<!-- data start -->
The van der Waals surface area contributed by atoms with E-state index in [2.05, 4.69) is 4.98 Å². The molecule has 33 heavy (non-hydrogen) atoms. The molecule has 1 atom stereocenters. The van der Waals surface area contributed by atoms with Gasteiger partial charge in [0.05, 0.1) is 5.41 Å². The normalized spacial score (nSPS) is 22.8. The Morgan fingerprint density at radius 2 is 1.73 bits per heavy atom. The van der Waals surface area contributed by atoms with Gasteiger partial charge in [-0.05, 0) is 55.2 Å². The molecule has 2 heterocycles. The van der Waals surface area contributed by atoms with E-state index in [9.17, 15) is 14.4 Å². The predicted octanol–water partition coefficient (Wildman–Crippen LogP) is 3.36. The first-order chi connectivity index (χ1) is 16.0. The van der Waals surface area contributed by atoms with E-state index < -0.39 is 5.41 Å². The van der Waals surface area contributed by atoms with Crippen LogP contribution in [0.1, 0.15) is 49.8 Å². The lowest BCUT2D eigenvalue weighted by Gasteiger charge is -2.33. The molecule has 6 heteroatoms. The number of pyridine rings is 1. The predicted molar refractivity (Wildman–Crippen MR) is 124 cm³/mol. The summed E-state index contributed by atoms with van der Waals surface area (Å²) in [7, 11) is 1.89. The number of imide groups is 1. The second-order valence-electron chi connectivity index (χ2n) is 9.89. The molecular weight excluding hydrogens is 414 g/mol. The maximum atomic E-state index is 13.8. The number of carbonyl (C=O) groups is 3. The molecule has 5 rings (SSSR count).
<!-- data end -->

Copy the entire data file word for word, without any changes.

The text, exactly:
The van der Waals surface area contributed by atoms with E-state index in [2.05, 4.69) is 4.98 Å². The molecule has 33 heavy (non-hydrogen) atoms. The molecule has 1 atom stereocenters. The van der Waals surface area contributed by atoms with Gasteiger partial charge in [0.05, 0.1) is 5.41 Å². The normalized spacial score (nSPS) is 22.8. The Morgan fingerprint density at radius 2 is 1.73 bits per heavy atom. The van der Waals surface area contributed by atoms with Gasteiger partial charge in [-0.05, 0) is 55.2 Å². The molecule has 2 heterocycles. The van der Waals surface area contributed by atoms with E-state index in [9.17, 15) is 14.4 Å². The predicted octanol–water partition coefficient (Wildman–Crippen LogP) is 3.36. The first-order chi connectivity index (χ1) is 16.0. The van der Waals surface area contributed by atoms with E-state index < -0.39 is 5.41 Å². The van der Waals surface area contributed by atoms with Crippen LogP contribution in [0.1, 0.15) is 49.8 Å². The lowest BCUT2D eigenvalue weighted by Gasteiger charge is -2.33. The molecule has 6 heteroatoms. The number of pyridine rings is 1. The predicted molar refractivity (Wildman–Crippen MR) is 124 cm³/mol. The summed E-state index contributed by atoms with van der Waals surface area (Å²) in [7, 11) is 1.89. The number of imide groups is 1. The second-order valence-electron chi connectivity index (χ2n) is 9.89. The molecular weight excluding hydrogens is 414 g/mol. The maximum atomic E-state index is 13.8. The number of carbonyl (C=O) groups is 3. The molecule has 5 rings (SSSR count).